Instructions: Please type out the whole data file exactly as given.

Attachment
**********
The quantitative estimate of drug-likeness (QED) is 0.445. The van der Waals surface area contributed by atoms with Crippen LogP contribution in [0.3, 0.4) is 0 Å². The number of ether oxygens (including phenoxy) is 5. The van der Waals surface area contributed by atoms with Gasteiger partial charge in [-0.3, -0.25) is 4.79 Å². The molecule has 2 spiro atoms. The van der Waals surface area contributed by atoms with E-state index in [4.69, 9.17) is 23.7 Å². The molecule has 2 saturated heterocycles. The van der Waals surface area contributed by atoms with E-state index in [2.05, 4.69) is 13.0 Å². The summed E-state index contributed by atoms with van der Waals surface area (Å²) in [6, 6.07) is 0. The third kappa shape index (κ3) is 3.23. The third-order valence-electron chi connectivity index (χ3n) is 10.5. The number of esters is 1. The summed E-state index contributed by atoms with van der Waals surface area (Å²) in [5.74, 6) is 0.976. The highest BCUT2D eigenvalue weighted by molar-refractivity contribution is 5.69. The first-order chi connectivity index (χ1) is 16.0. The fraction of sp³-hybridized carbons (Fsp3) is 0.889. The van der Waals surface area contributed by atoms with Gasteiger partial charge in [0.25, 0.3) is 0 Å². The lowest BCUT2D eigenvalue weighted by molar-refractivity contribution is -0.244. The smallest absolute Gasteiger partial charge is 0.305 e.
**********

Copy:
The quantitative estimate of drug-likeness (QED) is 0.445. The van der Waals surface area contributed by atoms with Crippen LogP contribution in [0.3, 0.4) is 0 Å². The number of ether oxygens (including phenoxy) is 5. The van der Waals surface area contributed by atoms with Gasteiger partial charge in [-0.3, -0.25) is 4.79 Å². The molecule has 2 spiro atoms. The van der Waals surface area contributed by atoms with E-state index in [4.69, 9.17) is 23.7 Å². The molecule has 2 saturated heterocycles. The van der Waals surface area contributed by atoms with E-state index in [2.05, 4.69) is 13.0 Å². The summed E-state index contributed by atoms with van der Waals surface area (Å²) in [6, 6.07) is 0. The third kappa shape index (κ3) is 3.23. The third-order valence-electron chi connectivity index (χ3n) is 10.5. The number of esters is 1. The summed E-state index contributed by atoms with van der Waals surface area (Å²) in [5.74, 6) is 0.976. The highest BCUT2D eigenvalue weighted by molar-refractivity contribution is 5.69. The first-order chi connectivity index (χ1) is 16.0. The fraction of sp³-hybridized carbons (Fsp3) is 0.889. The van der Waals surface area contributed by atoms with Gasteiger partial charge in [0.25, 0.3) is 0 Å². The lowest BCUT2D eigenvalue weighted by molar-refractivity contribution is -0.244. The smallest absolute Gasteiger partial charge is 0.305 e.